Mary J. French: Pioneering San Joaquin County Supervisor

What attributes could be found among women who entered elected public office in California soon after they were given the right to vote in state elections in 1911?

Staff at the Museum have devoted significant amounts of time over the past couple years updating its catalog of photographs, which currently numbers about nine thousand. Last year, one of our workers came across the happy quintet you see here. The photograph dates from 1928. It shows San Joaquin County’s five supervisors: Asa M. Clark, B. C. Wallace, Mary J. French (center), J. W. Stuckenbruck, and C. E. Steinegul.

To the best of my knowledge, Mary J. French was the first woman supervisor in San Joaquin County. The Stockton City Directory for 1929 calls her “Mrs.” It also tells us that she was unmarried at that time, that she lived on Pershing Street in Stockton, and that she represented the County’s Third District. The 1921 edition of the city directory lists George M. French, one of two partners in the “machine work auto repair” business of Aboudara and French, as supervisor for the Third District.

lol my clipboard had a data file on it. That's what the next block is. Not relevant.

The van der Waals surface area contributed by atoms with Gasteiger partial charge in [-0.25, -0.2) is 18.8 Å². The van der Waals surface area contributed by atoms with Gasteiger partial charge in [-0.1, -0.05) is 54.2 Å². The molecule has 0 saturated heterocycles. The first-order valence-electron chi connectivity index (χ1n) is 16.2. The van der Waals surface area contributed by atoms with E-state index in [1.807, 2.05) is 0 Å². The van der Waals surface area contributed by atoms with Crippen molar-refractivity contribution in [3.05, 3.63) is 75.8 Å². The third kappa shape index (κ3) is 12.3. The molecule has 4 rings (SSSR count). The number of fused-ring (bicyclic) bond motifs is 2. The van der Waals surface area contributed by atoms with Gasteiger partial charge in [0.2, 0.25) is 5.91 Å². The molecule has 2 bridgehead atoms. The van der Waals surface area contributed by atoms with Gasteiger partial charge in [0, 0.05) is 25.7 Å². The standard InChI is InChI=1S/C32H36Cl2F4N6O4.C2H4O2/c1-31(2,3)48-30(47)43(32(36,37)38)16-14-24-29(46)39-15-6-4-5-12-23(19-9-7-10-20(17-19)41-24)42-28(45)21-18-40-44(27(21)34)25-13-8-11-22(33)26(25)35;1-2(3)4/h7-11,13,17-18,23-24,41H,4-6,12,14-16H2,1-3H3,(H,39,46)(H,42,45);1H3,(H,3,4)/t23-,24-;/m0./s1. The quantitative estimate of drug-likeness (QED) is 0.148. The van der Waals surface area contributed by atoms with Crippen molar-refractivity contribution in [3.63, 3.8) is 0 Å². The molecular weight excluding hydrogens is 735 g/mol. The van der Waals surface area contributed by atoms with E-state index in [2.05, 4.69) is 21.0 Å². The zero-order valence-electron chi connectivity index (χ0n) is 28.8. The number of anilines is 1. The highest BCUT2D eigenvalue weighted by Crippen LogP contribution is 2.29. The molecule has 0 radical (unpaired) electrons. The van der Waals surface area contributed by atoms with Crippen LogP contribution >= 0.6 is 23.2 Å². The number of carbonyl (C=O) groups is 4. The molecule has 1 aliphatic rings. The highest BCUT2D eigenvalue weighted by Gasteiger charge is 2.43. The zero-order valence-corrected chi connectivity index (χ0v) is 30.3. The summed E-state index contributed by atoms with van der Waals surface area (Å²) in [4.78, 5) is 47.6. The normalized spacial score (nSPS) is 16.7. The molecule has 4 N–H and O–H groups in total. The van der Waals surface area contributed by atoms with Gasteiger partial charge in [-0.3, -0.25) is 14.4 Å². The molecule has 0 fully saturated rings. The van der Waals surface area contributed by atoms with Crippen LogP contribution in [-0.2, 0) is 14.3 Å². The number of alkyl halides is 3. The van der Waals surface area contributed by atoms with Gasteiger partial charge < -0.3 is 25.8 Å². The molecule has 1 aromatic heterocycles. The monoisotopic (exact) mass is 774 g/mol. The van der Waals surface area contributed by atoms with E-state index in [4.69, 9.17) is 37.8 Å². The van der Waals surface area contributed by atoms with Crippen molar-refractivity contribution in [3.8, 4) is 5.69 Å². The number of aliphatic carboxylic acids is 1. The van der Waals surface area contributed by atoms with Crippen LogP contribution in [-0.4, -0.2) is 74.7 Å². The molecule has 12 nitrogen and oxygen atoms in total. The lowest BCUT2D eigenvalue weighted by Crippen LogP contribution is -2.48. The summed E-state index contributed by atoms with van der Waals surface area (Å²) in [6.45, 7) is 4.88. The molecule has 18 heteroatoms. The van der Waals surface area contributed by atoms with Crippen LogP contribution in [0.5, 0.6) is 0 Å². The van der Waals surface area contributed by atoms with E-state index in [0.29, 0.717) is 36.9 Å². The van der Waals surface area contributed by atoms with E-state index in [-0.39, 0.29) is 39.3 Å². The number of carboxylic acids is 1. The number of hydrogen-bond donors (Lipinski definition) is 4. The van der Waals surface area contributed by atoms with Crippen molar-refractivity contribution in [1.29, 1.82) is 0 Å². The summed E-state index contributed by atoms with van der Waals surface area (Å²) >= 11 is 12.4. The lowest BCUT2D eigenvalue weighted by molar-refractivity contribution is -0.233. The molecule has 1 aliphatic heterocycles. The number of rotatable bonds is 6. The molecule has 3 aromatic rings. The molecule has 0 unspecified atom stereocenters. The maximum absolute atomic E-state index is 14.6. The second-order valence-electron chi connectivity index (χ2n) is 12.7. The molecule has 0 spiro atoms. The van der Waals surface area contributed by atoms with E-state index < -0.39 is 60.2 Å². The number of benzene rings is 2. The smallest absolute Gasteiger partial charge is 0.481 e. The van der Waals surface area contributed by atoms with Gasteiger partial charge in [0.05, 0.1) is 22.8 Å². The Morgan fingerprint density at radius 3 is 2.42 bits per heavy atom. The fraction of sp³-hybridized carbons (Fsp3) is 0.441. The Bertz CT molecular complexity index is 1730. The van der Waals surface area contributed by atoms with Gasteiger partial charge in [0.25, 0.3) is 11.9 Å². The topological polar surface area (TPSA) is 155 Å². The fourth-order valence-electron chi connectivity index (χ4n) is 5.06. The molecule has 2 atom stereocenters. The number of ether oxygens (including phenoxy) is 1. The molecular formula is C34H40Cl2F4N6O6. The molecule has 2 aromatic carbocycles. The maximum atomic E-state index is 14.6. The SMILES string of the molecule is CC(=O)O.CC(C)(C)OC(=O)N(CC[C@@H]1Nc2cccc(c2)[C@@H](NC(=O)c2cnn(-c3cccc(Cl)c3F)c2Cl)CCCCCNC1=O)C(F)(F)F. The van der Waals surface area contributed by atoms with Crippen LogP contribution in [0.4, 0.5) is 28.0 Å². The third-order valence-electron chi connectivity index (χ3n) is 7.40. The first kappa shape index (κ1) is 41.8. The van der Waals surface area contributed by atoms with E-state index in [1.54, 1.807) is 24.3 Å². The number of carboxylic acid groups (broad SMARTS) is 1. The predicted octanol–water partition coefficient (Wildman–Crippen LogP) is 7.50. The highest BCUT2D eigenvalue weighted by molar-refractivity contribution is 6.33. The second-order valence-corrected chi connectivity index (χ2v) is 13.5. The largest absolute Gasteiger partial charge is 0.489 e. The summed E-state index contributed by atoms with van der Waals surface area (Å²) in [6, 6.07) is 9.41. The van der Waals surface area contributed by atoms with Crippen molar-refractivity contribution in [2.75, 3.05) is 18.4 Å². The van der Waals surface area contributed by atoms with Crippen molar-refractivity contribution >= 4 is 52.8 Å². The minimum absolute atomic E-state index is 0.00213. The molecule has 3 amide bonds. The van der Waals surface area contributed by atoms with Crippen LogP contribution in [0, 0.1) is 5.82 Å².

It appears that Mary J. French was a widow, probably of no great wealth, and that constituents elected her to represent the Third District after her husband died. So it seems. However, I know nothing more about her. Did she enter office with a history of political activism? Were her election and tenure controversial? Did she aspire to and reach other political offices? Was her election unusual, or was there a wave of aspiring women politicians in California at this time? What personal qualities did pioneering politicians like Mary J. French bring to their posts?

I wish I knew. At present, I have many questions but very few answers.

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